This article was originally published by Radio Free Asia and is reprinted with permission.
Local governments in North Korea are scrambling to make candies in preparation for a nationwide celebration of leader Kim Jong Un’s birthday in January, but the government is forcing hungry citizens to pay for it, sources in the country told RFA.
At a time when the country is struggling with food shortages said to be almost as bad as the 1990s famine, the nationwide baking project has made a huge dent in flour and sugar supplies, doubling prices, and funneling money away from the people who need it to buy food for themselves.
“Since yesterday, the price of one kilogram of flour has jumped from 12,000 won (U.S. $2.40) to 30,000 won ($6). The price of sugar has also jumped from 13,000 won to 25,000 won,” a resident of Unsan, South Pyongan province, north of the capital Pyongyang, told RFA’s Korean Service.
“It’s all because the central government has ordered that each province must produce and supply confections as gifts for children from Kim Jong Un for his birthday on January 8,” said the source, who requested anonymity for security reasons.
The gift of sweets to children on or around the birthday of the country’s leader or his predecessors has been a longtime tradition in the north, dating back to the era of Kim’s grandfather, national founder Kim Il Sung.
Early on in Kim Jong Un’s rule, candies were supplied to expectant mothers and students in daycare and elementary schools on Jan. 8, but since 2019, the government expanded candy gifts to every child across the country, to be received on Jan. 1.
“The amount of imported flour and sugar circulating in local markets is very limited because border trade has been suspended due to the coronavirus pandemic. Prices for flour and sugar will continue to rise until food factories finish producing the confections,” said the source from Unsan.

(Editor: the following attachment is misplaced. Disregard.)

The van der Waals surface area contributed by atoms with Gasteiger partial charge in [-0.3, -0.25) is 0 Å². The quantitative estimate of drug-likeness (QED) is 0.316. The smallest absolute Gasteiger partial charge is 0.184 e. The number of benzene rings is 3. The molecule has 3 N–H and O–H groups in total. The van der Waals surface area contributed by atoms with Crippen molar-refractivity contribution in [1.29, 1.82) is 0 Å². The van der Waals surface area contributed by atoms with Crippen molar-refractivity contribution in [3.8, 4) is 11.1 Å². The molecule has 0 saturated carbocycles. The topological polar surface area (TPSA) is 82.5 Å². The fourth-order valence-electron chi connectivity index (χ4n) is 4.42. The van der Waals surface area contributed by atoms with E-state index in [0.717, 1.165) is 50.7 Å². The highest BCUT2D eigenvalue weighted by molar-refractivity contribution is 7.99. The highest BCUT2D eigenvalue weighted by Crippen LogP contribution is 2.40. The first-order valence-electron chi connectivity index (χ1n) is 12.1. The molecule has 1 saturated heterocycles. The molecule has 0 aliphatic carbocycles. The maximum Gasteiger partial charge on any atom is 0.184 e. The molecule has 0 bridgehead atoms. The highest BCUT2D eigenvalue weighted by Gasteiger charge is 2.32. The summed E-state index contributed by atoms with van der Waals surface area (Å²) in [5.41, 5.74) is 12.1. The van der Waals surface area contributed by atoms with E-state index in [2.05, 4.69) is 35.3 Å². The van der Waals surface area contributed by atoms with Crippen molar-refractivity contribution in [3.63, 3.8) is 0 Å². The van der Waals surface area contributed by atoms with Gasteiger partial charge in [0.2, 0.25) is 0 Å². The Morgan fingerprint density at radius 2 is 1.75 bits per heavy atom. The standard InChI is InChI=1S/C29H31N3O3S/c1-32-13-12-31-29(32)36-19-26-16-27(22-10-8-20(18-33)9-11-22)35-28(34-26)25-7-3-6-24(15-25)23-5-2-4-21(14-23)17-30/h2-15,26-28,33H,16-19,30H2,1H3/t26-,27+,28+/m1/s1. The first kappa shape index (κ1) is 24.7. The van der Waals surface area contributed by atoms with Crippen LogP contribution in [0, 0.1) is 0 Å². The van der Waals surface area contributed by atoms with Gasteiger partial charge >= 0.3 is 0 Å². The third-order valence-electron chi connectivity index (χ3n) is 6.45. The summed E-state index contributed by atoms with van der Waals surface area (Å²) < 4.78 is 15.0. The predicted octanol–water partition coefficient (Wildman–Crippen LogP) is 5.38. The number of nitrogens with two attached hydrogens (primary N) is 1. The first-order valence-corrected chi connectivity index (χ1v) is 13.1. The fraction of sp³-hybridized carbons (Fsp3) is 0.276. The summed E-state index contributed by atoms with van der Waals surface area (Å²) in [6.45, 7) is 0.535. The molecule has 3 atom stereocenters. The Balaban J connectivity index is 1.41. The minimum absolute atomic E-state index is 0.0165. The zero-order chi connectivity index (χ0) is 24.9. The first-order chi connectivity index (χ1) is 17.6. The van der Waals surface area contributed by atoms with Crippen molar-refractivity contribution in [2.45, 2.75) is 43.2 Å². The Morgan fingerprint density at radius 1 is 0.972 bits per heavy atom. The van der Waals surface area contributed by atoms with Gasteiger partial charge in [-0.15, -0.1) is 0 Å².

The current economic devastation and widespread food shortages are due to North Korea’s closed border with China and suspension of all trade with Beijing at the start of the pandemic, almost two years ago.
The lack of food imports to bridge the gap between domestic production and demand made shortages more pronounced. The closed border also makes it harder for the country to scrape together enough sugar for candy, as most of it prior to the pandemic had been coming from China, according to the source.
With prices on the rise, some local governments are forcing the people to pay for the ingredients.
“Starting today, food factories in Uiju county have started producing confections for Kim Jong Un’s birthday present,” a resident of the county in North Pyongan province, in the country’s northwest, told RFA.
“To purchase the raw materials for confections, the county party directly imposed a tax of 5,000 won on each household,” said the second source, who requested anonymity to speak freely.
The local government has a deadline to finish the candy by Dec. 20, so it has started directly controlling distribution of all flour and sugar in the county to secure enough of each ingredient to the food factories, according to the second source.
The result has been that even less flour and sugar reach the markets.
“They even demanded each house provide one egg for confection production. As people must purchase the eggs for donation at the local marketplace, the market is running out of eggs,” the second source said.
“Residents are angry that the authorities are wiping out the pockets of the people at a time like this to make candy for children, supposedly from Kim Jong Un for his birthday.”
RFA reported in March 2020 that celebrations, including production of candy gifts, for the birth anniversary of Kim Jong Un’s father and predecessor Kim Jong Il, were scaled down that February due to the start of the pandemic.
By March 2020, however, the whole country was ordered to scramble to make enough candy to celebrate Kim Il Sung’s birth anniversary in April that year.